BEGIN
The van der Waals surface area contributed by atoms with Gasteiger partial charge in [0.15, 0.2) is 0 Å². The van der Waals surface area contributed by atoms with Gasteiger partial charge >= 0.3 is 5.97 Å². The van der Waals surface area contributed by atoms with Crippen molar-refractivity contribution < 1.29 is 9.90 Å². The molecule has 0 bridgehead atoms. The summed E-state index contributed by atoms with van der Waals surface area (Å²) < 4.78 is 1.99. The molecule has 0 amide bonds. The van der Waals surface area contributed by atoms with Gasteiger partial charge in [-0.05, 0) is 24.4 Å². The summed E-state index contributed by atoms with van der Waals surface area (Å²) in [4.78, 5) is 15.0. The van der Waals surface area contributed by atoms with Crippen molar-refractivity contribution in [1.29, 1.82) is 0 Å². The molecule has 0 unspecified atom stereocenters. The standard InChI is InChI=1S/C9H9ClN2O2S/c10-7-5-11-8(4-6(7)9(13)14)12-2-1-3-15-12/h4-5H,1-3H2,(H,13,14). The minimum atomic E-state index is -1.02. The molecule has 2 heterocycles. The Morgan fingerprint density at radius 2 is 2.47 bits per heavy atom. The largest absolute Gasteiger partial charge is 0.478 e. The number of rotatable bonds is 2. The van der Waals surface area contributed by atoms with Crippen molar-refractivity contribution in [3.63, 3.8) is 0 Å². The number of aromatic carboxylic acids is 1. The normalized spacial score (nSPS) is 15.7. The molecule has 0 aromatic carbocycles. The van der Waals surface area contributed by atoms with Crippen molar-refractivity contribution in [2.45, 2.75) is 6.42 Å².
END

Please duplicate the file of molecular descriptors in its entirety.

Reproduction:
The van der Waals surface area contributed by atoms with Gasteiger partial charge in [0.15, 0.2) is 0 Å². The van der Waals surface area contributed by atoms with Gasteiger partial charge >= 0.3 is 5.97 Å². The van der Waals surface area contributed by atoms with Crippen molar-refractivity contribution < 1.29 is 9.90 Å². The molecule has 0 bridgehead atoms. The summed E-state index contributed by atoms with van der Waals surface area (Å²) < 4.78 is 1.99. The molecule has 0 amide bonds. The van der Waals surface area contributed by atoms with Gasteiger partial charge in [-0.05, 0) is 24.4 Å². The summed E-state index contributed by atoms with van der Waals surface area (Å²) in [4.78, 5) is 15.0. The van der Waals surface area contributed by atoms with Crippen molar-refractivity contribution in [1.29, 1.82) is 0 Å². The molecule has 0 unspecified atom stereocenters. The standard InChI is InChI=1S/C9H9ClN2O2S/c10-7-5-11-8(4-6(7)9(13)14)12-2-1-3-15-12/h4-5H,1-3H2,(H,13,14). The minimum atomic E-state index is -1.02. The molecule has 2 heterocycles. The Morgan fingerprint density at radius 2 is 2.47 bits per heavy atom. The largest absolute Gasteiger partial charge is 0.478 e. The number of rotatable bonds is 2. The van der Waals surface area contributed by atoms with Crippen molar-refractivity contribution in [3.63, 3.8) is 0 Å². The number of aromatic carboxylic acids is 1. The normalized spacial score (nSPS) is 15.7. The molecule has 0 aromatic carbocycles. The van der Waals surface area contributed by atoms with Crippen molar-refractivity contribution in [2.45, 2.75) is 6.42 Å².